- Visual word representation in the brain
- 3rd NIPS Workshop on Machine Learning and Interpretation in NeuroImaging (MLINI '13)
- Book/source title
- MLINI '13: machine learning and interpretation in neuroimaging: proceedings of MLINI 2013
- Number of pages
- Document type
- Conference contribution
- Faculty of Social and Behavioural Sciences (FMG)
Faculty of Science (FNWI)
- Psychology Research Institute (PsyRes)
Informatics Institute (IVI)
The human visual system is thought to use features of intermediate complexity for scene representation. How the brain computationally represents intermediate features is unclear, however. To study this, we tested the Bag of Words (BoW) model in computer vision against human brain activity. This computational model uses visual word histograms, candidate features of intermediate complexity, to represent visual scenes, and has proven effective in automatic object and scene recognition. We analyzed where in the brain and to what extent human fMRI responses to natural scenes can be accounted for by BoW representations. Voxel-wise application of a distance-based variation partitioning method reveals that BoW representations explain brain activity in visual areas V1, V2 and in particular V4. Area V4 is known to be tuned for features of intermediate complexity, suggesting that the BoW model captures intermediate-level scene representations in the human brain.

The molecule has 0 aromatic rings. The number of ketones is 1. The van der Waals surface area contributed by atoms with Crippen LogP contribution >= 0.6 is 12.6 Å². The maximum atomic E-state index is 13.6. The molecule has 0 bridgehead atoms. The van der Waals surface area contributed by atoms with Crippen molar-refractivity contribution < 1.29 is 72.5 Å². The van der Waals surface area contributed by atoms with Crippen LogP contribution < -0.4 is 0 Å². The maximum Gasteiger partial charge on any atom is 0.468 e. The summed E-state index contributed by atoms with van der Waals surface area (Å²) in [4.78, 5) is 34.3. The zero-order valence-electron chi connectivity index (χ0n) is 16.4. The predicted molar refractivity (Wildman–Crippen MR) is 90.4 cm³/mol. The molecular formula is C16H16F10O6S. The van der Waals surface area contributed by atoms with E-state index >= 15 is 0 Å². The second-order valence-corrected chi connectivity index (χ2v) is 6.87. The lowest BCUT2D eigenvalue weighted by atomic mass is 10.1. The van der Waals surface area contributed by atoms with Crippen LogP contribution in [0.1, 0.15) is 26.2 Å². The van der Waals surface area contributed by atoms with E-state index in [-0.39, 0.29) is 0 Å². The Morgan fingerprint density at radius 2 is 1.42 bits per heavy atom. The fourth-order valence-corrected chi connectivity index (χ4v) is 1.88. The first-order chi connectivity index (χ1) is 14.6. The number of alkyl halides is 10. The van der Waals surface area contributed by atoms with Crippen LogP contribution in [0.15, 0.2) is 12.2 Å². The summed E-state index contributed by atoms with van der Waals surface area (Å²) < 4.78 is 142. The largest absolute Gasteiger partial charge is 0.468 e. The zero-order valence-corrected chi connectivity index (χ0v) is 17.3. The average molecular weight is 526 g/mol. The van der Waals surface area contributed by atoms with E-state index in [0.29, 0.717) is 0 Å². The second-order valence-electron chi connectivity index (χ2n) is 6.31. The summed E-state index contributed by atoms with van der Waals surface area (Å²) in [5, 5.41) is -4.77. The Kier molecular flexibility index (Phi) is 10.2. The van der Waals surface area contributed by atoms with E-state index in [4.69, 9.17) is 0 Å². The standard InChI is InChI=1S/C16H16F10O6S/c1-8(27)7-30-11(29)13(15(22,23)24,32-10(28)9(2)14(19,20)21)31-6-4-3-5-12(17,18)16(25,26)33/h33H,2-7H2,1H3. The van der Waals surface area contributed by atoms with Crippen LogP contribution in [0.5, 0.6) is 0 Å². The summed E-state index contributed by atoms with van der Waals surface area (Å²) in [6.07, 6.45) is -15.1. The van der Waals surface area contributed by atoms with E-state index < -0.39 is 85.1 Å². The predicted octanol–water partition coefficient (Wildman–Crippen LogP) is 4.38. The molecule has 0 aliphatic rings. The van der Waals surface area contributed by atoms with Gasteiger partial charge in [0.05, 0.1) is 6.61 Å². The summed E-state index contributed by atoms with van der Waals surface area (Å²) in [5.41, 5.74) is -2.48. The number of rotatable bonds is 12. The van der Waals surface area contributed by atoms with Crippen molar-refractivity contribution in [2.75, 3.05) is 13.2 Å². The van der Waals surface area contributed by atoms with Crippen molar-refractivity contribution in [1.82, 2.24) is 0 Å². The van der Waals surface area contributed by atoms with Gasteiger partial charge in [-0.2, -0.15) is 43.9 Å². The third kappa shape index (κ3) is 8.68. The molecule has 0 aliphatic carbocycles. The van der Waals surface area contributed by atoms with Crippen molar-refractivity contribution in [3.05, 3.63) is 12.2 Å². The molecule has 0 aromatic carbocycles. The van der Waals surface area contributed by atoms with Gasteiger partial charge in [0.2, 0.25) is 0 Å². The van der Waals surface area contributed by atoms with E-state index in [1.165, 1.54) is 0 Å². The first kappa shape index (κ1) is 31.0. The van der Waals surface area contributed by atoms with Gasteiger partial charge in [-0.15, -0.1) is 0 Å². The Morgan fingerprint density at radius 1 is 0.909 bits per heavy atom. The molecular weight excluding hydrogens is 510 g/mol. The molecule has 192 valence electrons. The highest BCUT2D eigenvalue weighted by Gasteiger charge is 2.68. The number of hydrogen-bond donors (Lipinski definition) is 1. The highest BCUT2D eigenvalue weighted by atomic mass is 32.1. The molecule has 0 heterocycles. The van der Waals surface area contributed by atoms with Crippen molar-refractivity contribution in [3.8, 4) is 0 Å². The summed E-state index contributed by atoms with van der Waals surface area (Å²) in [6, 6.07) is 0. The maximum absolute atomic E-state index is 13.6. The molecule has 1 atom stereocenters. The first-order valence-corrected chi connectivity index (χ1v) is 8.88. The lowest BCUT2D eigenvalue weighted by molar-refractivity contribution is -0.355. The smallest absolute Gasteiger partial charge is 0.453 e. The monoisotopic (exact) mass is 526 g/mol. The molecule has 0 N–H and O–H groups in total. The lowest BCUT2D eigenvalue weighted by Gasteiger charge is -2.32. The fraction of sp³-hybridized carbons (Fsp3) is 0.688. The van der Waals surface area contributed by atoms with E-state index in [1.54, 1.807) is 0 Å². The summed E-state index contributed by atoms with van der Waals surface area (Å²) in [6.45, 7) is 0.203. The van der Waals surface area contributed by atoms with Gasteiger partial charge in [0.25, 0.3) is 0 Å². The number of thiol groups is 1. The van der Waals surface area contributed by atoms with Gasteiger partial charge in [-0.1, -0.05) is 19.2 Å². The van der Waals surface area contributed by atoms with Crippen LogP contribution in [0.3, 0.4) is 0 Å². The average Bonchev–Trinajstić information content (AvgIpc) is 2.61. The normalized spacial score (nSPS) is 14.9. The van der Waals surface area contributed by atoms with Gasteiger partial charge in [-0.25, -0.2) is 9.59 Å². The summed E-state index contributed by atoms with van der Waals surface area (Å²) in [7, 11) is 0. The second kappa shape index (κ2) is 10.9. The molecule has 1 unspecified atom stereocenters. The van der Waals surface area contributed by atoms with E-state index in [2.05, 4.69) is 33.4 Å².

- Final publisher version
- Other links
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